The pill, or combined oral contraceptive pill, works by setting up certain conditions in your body which keep the egg and sperm away from each other. If the two don’t meet, the egg doesn’t get fertilised, and you don’t get pregnant.
There are a few different types of combined pill, they’re all over 99% effective at preventing pregnancy if you remember to take them at the same time of day, every day. Your contraceptive cover can be compromised if you don’t take the pill at the same time each day. If you’ve forgotten on the odd occasion, the pill’s effectiveness drops to 91%.
So, what is a combination pill? A combined oral contraceptive pill (COCP), has two female hormones in it: oestrogen and progesterone. Oestrogen and progesterone are naturally made in the ovaries. The pill contains synthetic (lab-made) versions. It’s called a ‘combined’ or ‘combination’ pill because it combines these two hormones.
Oestrogen and progesterone control how and when your body prepares for pregnancy, but more on how the pill stops you from getting pregnant in a moment. As mentioned earlier, there are several different types of combined pill. They’re all effective at preventing pregnancy.
The 3 main types of COCP:
Monophasic 21-day pills all have the same amount of hormone in each pill. One pill is taken each day for 21 days and then no pills for 7 days.
Phasic 21-day pills are organised into strips with 2 or 3 different coloured sections. The pills in one coloured section contain different amounts of hormones to the pills in a different coloured section. Again, one pill is taken each day for 21 days and then no pills for 7 days.
Every day pills have 28 pills in one pack. There are 21 active pills and seven dummy pills (although some can contain four dummy pills). One pill is taken each day for 28 days with no break.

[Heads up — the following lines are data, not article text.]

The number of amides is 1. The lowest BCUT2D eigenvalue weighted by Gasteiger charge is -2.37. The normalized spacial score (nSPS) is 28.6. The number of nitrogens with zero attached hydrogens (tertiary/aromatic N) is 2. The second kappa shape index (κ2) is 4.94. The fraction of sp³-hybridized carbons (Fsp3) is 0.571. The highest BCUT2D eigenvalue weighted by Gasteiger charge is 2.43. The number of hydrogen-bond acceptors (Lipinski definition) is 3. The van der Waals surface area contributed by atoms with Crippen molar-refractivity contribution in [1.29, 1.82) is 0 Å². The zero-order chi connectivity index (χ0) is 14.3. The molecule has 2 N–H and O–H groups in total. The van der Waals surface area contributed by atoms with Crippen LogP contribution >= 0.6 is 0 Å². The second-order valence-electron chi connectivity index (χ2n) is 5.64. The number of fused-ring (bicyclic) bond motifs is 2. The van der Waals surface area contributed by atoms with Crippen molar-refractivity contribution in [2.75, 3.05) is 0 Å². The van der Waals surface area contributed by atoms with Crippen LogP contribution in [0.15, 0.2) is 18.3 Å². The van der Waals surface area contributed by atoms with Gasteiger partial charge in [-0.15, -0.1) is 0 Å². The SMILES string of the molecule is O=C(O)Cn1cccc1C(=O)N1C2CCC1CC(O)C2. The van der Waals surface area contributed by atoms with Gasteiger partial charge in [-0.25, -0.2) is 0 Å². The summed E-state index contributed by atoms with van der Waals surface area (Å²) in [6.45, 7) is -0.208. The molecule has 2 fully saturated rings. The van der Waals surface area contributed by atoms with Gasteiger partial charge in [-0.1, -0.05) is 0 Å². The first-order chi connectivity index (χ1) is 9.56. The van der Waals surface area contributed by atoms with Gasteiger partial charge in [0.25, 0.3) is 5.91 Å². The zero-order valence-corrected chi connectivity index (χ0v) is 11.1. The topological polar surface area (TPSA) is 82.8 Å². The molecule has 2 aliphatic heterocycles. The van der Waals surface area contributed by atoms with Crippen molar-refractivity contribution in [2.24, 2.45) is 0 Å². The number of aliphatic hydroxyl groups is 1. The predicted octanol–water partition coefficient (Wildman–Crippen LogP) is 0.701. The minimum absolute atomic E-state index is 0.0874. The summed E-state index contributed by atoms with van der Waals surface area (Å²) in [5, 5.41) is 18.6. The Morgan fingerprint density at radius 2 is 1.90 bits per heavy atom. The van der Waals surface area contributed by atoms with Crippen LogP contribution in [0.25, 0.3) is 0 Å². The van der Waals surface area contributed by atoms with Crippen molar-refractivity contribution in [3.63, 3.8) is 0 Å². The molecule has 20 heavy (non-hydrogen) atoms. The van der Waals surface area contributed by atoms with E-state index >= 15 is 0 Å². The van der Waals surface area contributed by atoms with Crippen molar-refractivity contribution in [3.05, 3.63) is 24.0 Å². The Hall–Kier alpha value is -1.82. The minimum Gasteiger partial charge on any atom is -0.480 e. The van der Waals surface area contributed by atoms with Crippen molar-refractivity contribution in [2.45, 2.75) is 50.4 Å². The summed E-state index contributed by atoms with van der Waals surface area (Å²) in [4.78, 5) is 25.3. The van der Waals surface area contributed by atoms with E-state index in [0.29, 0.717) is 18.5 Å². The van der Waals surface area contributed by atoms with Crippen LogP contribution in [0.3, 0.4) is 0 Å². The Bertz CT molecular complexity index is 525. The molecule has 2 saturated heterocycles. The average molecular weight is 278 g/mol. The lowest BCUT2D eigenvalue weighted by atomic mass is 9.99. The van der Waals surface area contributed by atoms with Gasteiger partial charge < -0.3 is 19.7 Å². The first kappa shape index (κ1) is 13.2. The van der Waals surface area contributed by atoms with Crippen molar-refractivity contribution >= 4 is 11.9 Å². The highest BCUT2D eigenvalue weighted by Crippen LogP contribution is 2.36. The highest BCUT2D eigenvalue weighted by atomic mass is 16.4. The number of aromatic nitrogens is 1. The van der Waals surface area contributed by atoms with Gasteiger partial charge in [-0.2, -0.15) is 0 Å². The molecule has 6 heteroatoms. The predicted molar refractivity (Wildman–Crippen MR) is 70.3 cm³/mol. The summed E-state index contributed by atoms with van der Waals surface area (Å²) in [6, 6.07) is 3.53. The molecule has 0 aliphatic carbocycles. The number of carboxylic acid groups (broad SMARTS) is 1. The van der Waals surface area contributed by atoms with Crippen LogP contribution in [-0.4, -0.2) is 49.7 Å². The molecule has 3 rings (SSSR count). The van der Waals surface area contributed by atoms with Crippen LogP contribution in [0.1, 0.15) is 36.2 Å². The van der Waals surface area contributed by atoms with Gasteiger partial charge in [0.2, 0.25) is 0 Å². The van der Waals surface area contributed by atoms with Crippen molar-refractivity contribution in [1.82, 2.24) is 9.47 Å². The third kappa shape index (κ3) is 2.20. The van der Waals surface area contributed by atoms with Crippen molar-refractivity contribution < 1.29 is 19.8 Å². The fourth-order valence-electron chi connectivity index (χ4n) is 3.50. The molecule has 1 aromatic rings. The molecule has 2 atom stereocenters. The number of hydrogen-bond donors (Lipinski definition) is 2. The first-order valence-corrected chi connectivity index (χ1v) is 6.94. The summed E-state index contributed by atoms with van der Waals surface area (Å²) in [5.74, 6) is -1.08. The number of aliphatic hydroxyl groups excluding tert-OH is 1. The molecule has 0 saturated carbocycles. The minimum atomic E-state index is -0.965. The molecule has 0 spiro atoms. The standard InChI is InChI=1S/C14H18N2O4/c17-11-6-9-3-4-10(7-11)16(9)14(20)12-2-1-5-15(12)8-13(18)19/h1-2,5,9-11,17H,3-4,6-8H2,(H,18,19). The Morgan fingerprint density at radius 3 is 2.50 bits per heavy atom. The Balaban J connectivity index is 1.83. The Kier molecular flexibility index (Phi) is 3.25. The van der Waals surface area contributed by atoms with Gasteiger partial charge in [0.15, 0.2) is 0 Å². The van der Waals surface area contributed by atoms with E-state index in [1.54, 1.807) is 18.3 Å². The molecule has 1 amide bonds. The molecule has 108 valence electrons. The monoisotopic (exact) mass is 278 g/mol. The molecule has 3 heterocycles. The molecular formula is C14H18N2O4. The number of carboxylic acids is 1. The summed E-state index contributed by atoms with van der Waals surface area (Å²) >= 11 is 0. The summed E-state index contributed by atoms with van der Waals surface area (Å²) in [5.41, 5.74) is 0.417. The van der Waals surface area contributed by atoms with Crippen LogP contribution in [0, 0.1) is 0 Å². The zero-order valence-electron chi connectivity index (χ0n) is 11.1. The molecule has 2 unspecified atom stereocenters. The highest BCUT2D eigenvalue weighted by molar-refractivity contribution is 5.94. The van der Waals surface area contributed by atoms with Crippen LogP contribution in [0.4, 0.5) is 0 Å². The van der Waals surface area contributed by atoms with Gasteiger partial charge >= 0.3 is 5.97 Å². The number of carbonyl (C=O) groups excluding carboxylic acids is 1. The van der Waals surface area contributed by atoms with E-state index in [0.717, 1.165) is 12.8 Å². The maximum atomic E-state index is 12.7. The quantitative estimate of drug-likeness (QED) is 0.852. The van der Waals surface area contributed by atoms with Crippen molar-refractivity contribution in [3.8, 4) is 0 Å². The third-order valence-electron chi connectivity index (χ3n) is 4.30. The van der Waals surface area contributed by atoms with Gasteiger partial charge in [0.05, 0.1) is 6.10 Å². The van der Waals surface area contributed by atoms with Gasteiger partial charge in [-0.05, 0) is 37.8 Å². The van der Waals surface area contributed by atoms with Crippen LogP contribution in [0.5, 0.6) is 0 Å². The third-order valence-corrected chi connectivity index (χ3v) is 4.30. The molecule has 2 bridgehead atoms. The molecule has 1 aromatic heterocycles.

There are two ways of measuring whether a pill is effective at preventing pregnancy. The first is done by ‘Perfect Use’ which is when you take the pill exactly as instructed, every day, without missing a dose. Taken perfectly, the combined contraceptive pill’s effectiveness is 99%.
‘Typical use’ is when someone takes the pill but may occasionally forget to take a dose or take it late. With typical use, the pill is 91% effective at preventing pregnancy. This means that around 9 in 100 women taking it over a year will become pregnant. One clinical study concluded that the pill is “effective, safe and well-tolerated.”
Again, in another study following 900 women in three different countries, Brazil, Egypt and China, there were only four unwanted pregnancies reported, all four because the pill wasn’t taken ‘perfectly’ (every day at around the same time). Similarly, in a study of over 2000 women taking the pill over a year, 19 became pregnant. Fifteen pregnancies of which were due to regularly missing doses or taking doses late.
So, answering, how reliable is the pill? With perfect use, very. However, missing the occasional dose or taking a dose late will affect this, increasing your odds of becoming pregnant by around 9%. The best way to ensure that the pill is as effective as possible at protecting against pregnancy is to take it at the same time every day.
Other things that can impact how effective the pill is include vomiting or diarrhoea, certain antibiotics (like penicillins and tetracyclines), the antifungal Griseofulvin, HIV medicines, anti-seizure medicines, and the supplement St. John’s Wort. Speak with your clinician if you take these, or start doing so after being prescribed the pill, and use a condom as backup protection.